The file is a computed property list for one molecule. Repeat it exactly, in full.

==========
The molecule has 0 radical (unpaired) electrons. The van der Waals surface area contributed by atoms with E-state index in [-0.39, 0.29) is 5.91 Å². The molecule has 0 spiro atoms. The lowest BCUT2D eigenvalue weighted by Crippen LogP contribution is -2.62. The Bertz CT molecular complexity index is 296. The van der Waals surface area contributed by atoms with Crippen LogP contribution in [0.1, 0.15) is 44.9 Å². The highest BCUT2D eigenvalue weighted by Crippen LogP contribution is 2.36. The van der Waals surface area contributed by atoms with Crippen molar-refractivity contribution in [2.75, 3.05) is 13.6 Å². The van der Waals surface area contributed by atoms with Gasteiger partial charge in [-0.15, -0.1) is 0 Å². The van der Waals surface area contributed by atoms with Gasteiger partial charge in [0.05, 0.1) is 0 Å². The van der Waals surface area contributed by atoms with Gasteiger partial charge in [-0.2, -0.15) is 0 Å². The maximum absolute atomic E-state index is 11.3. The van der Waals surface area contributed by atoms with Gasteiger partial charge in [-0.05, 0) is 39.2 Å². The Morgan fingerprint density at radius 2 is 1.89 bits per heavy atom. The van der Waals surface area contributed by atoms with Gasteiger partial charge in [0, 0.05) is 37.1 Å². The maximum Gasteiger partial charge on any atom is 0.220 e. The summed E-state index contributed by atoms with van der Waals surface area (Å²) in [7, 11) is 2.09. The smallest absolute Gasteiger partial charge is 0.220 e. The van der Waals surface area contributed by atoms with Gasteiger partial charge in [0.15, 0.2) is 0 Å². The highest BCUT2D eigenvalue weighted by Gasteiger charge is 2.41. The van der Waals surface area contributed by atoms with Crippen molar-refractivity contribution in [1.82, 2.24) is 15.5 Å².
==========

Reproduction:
The molecule has 0 radical (unpaired) electrons. The van der Waals surface area contributed by atoms with E-state index in [-0.39, 0.29) is 5.91 Å². The molecule has 0 spiro atoms. The lowest BCUT2D eigenvalue weighted by Crippen LogP contribution is -2.62. The Bertz CT molecular complexity index is 296. The van der Waals surface area contributed by atoms with Crippen LogP contribution in [0.1, 0.15) is 44.9 Å². The highest BCUT2D eigenvalue weighted by Crippen LogP contribution is 2.36. The van der Waals surface area contributed by atoms with Crippen molar-refractivity contribution in [2.75, 3.05) is 13.6 Å². The van der Waals surface area contributed by atoms with Gasteiger partial charge in [-0.15, -0.1) is 0 Å². The van der Waals surface area contributed by atoms with Gasteiger partial charge in [0.05, 0.1) is 0 Å². The van der Waals surface area contributed by atoms with Gasteiger partial charge in [-0.2, -0.15) is 0 Å². The maximum absolute atomic E-state index is 11.3. The van der Waals surface area contributed by atoms with Gasteiger partial charge in [-0.05, 0) is 39.2 Å². The Morgan fingerprint density at radius 2 is 1.89 bits per heavy atom. The van der Waals surface area contributed by atoms with Gasteiger partial charge in [0, 0.05) is 37.1 Å². The maximum Gasteiger partial charge on any atom is 0.220 e. The summed E-state index contributed by atoms with van der Waals surface area (Å²) in [7, 11) is 2.09. The smallest absolute Gasteiger partial charge is 0.220 e. The van der Waals surface area contributed by atoms with Gasteiger partial charge in [0.15, 0.2) is 0 Å². The highest BCUT2D eigenvalue weighted by Gasteiger charge is 2.41. The van der Waals surface area contributed by atoms with Crippen molar-refractivity contribution in [1.82, 2.24) is 15.5 Å².